By Jay Cook |
PHILADELPHIA – Not every baseball player is afforded the experience of playing in a Major League ballpark, but that dream came true for the 30-plus baseball players from the Jersey Shore.
While it wasn’t filled with nearly 45,000 screaming Phillies fans, Saturday morning’s 2017 Carpenter Cup championship game gave a number of Two River area high school baseball players the taste of playing in a professional setting, while also capturing some gold there as well.
Sitting in the same dugouts, standing on the same mounds and running the same basepaths that former Phillies like Ryan Howard, Cole Hamels and Jimmy Rollins once occupied, the Jersey Shore’s all-star team was elated about playing their championship game in that setting.
“It’s amazing,” said Red Bank Catholic sophomore outfielder David Glancy. “There’s nothing like playing here at Citizens Bank Park with this group of guys.”
Glancy, one of the youngest players on the squad, was one of the key contributors in the Jersey Shore’s 7-2 championship game win over Delaware North on June 24 at the home of the Philadelphia Phillies.
After falling to a 2-0 deficit in the first inning, Glancy drilled an RBI double to left center, right beside the 374’ foot sign, and moved to third on the throw home.
He was one of seven players on Jersey Shore that represented Two River area teams in the annual Carpenter Cup end-of-season tournament.
“It was a lot of fun and a good experience,” said Christian Brothers Academy junior Nick Hohenstein, who held down the fort at right field throughout the tournament. “Playing with all of these guys was awesome, and I’m glad we were able to win it.”
Major Jersey Shore baseball powerhouse teams were represented on the championship roster. It was Toms River North’s Mike Nyisztor, Jared Bellissimo and Toms River South’s T.J. Scuderi providing much of the firepower for the team, but a bevy of different pitchers help keep scores in check throughout the tournament.
RBC’s Austin Nappi, one of the top Junior pitchers in New Jersey, was one of those throwers who helped the Jersey Shore through the tournament.
“It’s an honor to be part of a pitching staff like this – a lot of guys with really good arms,” Nappi said. “I’ve been very lucky to have the success I’ve had, and these guys behind me and the team we have is really the reason we were able to be so successful throughout this tournament.”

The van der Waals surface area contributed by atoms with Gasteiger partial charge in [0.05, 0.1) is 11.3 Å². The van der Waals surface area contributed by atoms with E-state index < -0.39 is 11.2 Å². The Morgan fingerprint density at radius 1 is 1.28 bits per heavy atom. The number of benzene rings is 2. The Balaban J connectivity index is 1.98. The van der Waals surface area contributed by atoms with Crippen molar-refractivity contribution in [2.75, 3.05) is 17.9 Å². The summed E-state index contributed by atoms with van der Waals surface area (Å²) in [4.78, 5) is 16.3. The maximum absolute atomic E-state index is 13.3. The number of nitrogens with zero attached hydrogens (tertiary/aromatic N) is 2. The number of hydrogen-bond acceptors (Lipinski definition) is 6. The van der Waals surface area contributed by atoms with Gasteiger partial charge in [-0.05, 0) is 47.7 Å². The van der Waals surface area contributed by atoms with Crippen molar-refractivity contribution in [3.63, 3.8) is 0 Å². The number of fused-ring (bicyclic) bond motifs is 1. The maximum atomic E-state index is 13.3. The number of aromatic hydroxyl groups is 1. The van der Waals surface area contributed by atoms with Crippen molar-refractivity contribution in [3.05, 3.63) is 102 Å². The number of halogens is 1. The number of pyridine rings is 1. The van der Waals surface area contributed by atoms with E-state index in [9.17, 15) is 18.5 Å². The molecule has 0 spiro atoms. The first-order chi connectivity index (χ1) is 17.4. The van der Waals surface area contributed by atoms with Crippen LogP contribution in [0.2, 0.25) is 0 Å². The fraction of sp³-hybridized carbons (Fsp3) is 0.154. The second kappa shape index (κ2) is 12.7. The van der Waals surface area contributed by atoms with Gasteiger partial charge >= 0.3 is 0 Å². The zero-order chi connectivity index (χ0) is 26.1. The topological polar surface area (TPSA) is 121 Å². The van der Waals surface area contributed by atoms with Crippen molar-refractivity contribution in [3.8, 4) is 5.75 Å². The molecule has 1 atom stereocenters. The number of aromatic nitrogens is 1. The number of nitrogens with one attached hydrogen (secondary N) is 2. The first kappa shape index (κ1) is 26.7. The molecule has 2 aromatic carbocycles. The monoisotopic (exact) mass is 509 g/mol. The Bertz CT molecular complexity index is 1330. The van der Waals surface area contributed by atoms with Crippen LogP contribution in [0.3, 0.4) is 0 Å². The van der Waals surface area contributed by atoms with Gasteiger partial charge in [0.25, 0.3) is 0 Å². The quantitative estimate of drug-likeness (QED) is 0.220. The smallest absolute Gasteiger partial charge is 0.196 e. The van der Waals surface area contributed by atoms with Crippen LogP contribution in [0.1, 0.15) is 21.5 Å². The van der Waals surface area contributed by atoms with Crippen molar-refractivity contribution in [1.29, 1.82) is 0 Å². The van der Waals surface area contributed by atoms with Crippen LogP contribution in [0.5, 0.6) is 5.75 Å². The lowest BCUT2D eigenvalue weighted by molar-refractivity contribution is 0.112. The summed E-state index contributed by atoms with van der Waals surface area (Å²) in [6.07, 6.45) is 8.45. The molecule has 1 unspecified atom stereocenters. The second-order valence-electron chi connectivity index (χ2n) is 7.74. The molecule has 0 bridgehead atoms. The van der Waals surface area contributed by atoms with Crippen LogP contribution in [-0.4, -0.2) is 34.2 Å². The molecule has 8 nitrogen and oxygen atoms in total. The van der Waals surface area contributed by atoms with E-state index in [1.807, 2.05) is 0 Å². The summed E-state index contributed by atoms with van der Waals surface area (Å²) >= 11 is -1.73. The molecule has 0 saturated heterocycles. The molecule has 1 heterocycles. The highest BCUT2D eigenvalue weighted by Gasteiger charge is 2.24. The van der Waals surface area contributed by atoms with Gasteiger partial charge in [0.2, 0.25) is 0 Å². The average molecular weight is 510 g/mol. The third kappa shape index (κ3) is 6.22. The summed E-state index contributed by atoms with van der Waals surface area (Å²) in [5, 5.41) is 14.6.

Holmdel’s Sal Monticiollo has developed into one of the top young first basemen in the Shore Conference after batting .507 this year with 15 extra-base hits, four homeruns and 24 RBI’s.
“In terms of meeting everyone and the whole team, it was a great experience and very exciting,” Monticiollo said. “I enjoyed every second of it. It’s a memory that will last a lifetime, and I’m thrilled to play with the seniors that were on this roster and bring home the Carpenter Cup to the Shore.”
Saturday’s win at Citizens Bank Park marked the fifth time that the Jersey Shore won the Carpenter Cup Tournament, a 16-team all-star tournament showcasing some of the best high school baseball talent in New Jersey, Delaware and Pennsylvania.
The win ties Jersey Shore for the most championships in the tournament’s 32-year history with Olympic-Colonial, who Jersey Shore knocked out on Friday afternoon with a 12-7 offensive explosion.
Jersey Shore also won the tournament in 2014 behind a remarkable collection of Two River athletes, all of whom have succeeded at their respective next levels: CBA’s Luca Dalatri and Brandon Martorano, Rumson-Fair Haven’s Shane McCarthy and Morgan Maguire, and RBC’s Al Molina. Dalatri and Martorano just completed their freshman season with the North Carolina Tar Heels. Molina and McCarthy played for Seton Hall with Shane earning a professional opportunity after being drafted in the 18th round by the Saint Louis Cardinals. Maguire finished his sophomore year at Old Dominion.
While each squad is only allowed to have 10 seniors per team, Hohenstein, Monticiollo and Nappi will all make their cases during their high school seasons next year to come back to Philadelphia and return as back-to-back champs.
After the post-game ceremony, where the Carpenter Cup itself was presented to the team and each player and coach were awarded watches, coach Mike Yorke of Colts Neck High School gathered the team in the dugout for one last speech.
“You guys made a bunch of friends, worked hard, never complained,” Yorke said to the elated players. “If someone asked me if I’d do it again, guess what I’d say? I would!”
This article was first published in the June 29-July 6, 2017 print edition of The Two River Times.
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